November 17, 2009
Closing of the Achievement Gap
The achievement gap refers to the disparity in academic performance between groups of students. The gap has been an issue seen within the educational system pertaining to the effects of class and race. According to many, some excuses and explanations for this disparity include: family and health conditions, teacher expectations and experience, school spending and changing student exclusion rates, television viewing, and hip-hop culture. Many believe that the achievement gap is best defined by the difference between success rates of minorities or disadvantage students versus their white counterparts. Paul Barton of the Educational Testing Service describes fourteen home and school conditions that place low-income and minority students at a disadvantage. The home conditions are: low birth weights, exposure to lead poisoning, hunger and malnutrition, guardians who rarely read to their children, heavy television viewing, single-parent households, high student mobility rates, and minimal parent participation in school matters. The school conditions are: easier courses, teachers with less experience, teachers who are inadequately prepared or unlicensed, fewer computers in school and less Internet use at home, larger class sizes, and unsafe schools.
There are several ways of measuring the achievement gap. One useful is to compare academic performance among African-American, Hispanic, and white students on standardized assessments. Data from the National Assessment of Educational Progress (NAEP) shows that reading scores for 17-year-olds narrowed dramatically for both African-American and Hispanic students from 1975 through 1988. From 1990 to 1999, however, these gaps either remained constant or grew slightly in both reading and mathematics. Another form of measurement is to compare the highest level of educational attainment for various groups. Hispanic and African-American high school students are more likely to drop out of high school in every state compared to their white counterparts. Furthermore, of those students enrolling in college, Hispanic and black young adults are only half as likely to earn a college degree as white students.
To overcome these deficits, many states have taken a proactive approach to closing the gap. For example, Texas requires schools to show each year a minimum proficiency level (percent proficient) in each student subgroup. In the five years since this legislation was enacted, the percentage of African-American students passing statewide exams rose by 31%, and the percentage of Hispanic students passing the exam rose by 29%. Meanwhile, the percentage of white students passing the exam grew by only 18%. This means the achievement gap in Texas closed by 13% and 11% for African-American and Hispanic students, respectively. Also, in Missouri a state task force on K-16 issues released a report early in 2002, which concluded that improving teacher quality is the single most important factor in eliminating the achievement gap. The report recommends raising teacher quality through increased accountability, better understanding of urban issues, and financial incentives for teachers in low-performing schools. Other methods for closing the gap would include, early childhood care and education, improving teacher quality, early intervention for college, and extra learning opportunities like after school programs.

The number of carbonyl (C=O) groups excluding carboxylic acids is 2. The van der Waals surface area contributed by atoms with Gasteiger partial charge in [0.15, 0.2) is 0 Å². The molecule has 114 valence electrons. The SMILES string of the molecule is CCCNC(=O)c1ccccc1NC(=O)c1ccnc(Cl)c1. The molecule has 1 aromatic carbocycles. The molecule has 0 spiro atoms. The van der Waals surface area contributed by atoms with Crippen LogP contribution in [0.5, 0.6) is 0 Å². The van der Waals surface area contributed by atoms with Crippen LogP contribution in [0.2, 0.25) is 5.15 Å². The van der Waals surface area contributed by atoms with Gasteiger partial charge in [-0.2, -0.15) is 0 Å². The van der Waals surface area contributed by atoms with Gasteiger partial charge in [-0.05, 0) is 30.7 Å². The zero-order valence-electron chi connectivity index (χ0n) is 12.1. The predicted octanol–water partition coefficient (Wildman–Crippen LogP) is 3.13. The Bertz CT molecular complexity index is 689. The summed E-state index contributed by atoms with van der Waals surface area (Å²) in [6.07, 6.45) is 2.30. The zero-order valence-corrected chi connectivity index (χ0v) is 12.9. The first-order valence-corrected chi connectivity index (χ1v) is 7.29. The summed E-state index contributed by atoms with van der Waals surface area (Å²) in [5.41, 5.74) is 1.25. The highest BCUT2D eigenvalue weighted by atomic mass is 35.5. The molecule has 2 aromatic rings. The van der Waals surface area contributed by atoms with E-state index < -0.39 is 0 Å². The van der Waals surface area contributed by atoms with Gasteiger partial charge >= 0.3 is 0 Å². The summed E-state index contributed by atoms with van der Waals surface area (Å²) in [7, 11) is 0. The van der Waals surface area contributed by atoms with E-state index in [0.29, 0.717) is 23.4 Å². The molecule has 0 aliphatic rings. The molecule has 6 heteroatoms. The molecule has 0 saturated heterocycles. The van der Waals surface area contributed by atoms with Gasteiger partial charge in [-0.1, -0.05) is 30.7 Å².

The debate is one-sided, popular belief supports the importance of closing the gap. In my opinion, since the importance of closing the gap is undisputable there are no pros or cons—closing the gap is of critical importance. However, the methods by which schools and educators are using to close the gap have their strengths and weaknesses. Some of these methods include, class sizes, creating smaller schools, expanding early-childhood programs, raising academic standards, improving the quality of teachers provided poor and minority students, and encouraging more minority students to take high-level courses. Since the importance of closing the gap is undeniable, I will focus on the pros and con of smaller class sizes. Some of the benefits of having fewer classes include:
- Students receive more individualized attention and interact more with the teacher.
- Teachers have more flexibility to use different instructional approaches.
- Fewer students are less distracting to each other than a large group of children.
- Teachers have more time to teach because there are fewer discipline problems.
- Students are more likely to participate in class and become more involved.
- Teachers have more time to cover additional material and use more supplementary texts and enrichment activities
- The costs for reducing class sizes are too high for what they call the slight benefits
- Critics believe that popular (and political) support for class size reduction causes that approach to prevail over other, more effective reforms
- Smaller classes require additional classrooms, calling for construction or renovation
- Smaller class sizes are most effective when there are sufficient numbers of quality teachers—fewer students in a classroom with an inadequate teacher may be even less beneficial than more students with a qualified teacher
- Another concern of critics of class size reduction is whether the achievement benefits for children in smaller classes are temporary or lasting